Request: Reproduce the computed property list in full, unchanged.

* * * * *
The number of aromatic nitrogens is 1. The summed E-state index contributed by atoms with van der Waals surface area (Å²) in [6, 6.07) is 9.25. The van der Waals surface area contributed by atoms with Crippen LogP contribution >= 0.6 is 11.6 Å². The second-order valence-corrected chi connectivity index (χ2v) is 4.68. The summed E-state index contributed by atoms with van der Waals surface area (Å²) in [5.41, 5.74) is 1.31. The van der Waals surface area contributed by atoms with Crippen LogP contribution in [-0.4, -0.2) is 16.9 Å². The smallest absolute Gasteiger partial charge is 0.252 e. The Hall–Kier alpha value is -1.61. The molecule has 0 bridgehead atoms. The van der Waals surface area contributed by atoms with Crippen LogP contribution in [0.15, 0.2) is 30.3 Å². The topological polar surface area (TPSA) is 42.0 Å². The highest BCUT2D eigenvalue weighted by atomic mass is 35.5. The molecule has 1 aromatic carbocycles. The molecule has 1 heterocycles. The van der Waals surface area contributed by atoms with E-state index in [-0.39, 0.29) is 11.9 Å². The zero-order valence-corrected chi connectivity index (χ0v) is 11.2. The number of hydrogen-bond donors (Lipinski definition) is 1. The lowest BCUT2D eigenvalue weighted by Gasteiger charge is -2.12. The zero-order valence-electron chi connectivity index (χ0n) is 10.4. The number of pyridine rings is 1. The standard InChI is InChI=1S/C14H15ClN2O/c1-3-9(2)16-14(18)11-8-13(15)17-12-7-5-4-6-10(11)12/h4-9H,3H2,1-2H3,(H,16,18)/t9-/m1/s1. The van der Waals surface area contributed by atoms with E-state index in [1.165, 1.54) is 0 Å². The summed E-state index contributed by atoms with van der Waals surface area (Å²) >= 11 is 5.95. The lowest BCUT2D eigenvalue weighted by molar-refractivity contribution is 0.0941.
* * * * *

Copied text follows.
The number of aromatic nitrogens is 1. The summed E-state index contributed by atoms with van der Waals surface area (Å²) in [6, 6.07) is 9.25. The van der Waals surface area contributed by atoms with Crippen LogP contribution >= 0.6 is 11.6 Å². The second-order valence-corrected chi connectivity index (χ2v) is 4.68. The summed E-state index contributed by atoms with van der Waals surface area (Å²) in [5.41, 5.74) is 1.31. The van der Waals surface area contributed by atoms with Crippen LogP contribution in [-0.4, -0.2) is 16.9 Å². The smallest absolute Gasteiger partial charge is 0.252 e. The Hall–Kier alpha value is -1.61. The molecule has 0 bridgehead atoms. The van der Waals surface area contributed by atoms with Crippen LogP contribution in [0.15, 0.2) is 30.3 Å². The topological polar surface area (TPSA) is 42.0 Å². The highest BCUT2D eigenvalue weighted by atomic mass is 35.5. The molecule has 1 aromatic carbocycles. The molecule has 1 heterocycles. The van der Waals surface area contributed by atoms with E-state index in [-0.39, 0.29) is 11.9 Å². The zero-order valence-corrected chi connectivity index (χ0v) is 11.2. The number of hydrogen-bond donors (Lipinski definition) is 1. The lowest BCUT2D eigenvalue weighted by Gasteiger charge is -2.12. The zero-order valence-electron chi connectivity index (χ0n) is 10.4. The number of pyridine rings is 1. The standard InChI is InChI=1S/C14H15ClN2O/c1-3-9(2)16-14(18)11-8-13(15)17-12-7-5-4-6-10(11)12/h4-9H,3H2,1-2H3,(H,16,18)/t9-/m1/s1. The van der Waals surface area contributed by atoms with E-state index in [1.165, 1.54) is 0 Å². The summed E-state index contributed by atoms with van der Waals surface area (Å²) >= 11 is 5.95. The lowest BCUT2D eigenvalue weighted by molar-refractivity contribution is 0.0941.